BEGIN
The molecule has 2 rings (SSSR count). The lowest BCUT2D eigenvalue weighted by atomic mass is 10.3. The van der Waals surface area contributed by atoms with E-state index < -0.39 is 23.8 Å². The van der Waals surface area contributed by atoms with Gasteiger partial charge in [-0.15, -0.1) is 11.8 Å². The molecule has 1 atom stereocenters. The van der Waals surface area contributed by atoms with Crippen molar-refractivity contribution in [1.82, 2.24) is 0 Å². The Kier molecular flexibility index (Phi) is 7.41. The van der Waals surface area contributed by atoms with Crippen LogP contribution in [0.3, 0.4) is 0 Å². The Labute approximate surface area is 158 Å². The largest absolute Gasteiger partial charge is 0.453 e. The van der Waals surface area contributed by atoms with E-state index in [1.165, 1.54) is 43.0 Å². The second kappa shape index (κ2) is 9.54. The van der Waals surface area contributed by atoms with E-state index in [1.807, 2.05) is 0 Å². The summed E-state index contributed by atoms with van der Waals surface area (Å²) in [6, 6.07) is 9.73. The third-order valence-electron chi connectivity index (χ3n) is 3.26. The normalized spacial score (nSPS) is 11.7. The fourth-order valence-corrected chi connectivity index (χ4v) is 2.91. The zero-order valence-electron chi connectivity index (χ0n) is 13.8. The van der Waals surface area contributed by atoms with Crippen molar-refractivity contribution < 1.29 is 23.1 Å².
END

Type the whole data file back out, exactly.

The molecule has 2 rings (SSSR count). The lowest BCUT2D eigenvalue weighted by atomic mass is 10.3. The van der Waals surface area contributed by atoms with E-state index < -0.39 is 23.8 Å². The van der Waals surface area contributed by atoms with Gasteiger partial charge in [-0.15, -0.1) is 11.8 Å². The molecule has 1 atom stereocenters. The van der Waals surface area contributed by atoms with Crippen molar-refractivity contribution in [1.82, 2.24) is 0 Å². The Kier molecular flexibility index (Phi) is 7.41. The van der Waals surface area contributed by atoms with Crippen LogP contribution in [0.3, 0.4) is 0 Å². The Labute approximate surface area is 158 Å². The largest absolute Gasteiger partial charge is 0.453 e. The van der Waals surface area contributed by atoms with E-state index in [1.165, 1.54) is 43.0 Å². The second kappa shape index (κ2) is 9.54. The van der Waals surface area contributed by atoms with E-state index in [1.807, 2.05) is 0 Å². The summed E-state index contributed by atoms with van der Waals surface area (Å²) in [6, 6.07) is 9.73. The third-order valence-electron chi connectivity index (χ3n) is 3.26. The normalized spacial score (nSPS) is 11.7. The fourth-order valence-corrected chi connectivity index (χ4v) is 2.91. The zero-order valence-electron chi connectivity index (χ0n) is 13.8. The van der Waals surface area contributed by atoms with Crippen molar-refractivity contribution < 1.29 is 23.1 Å².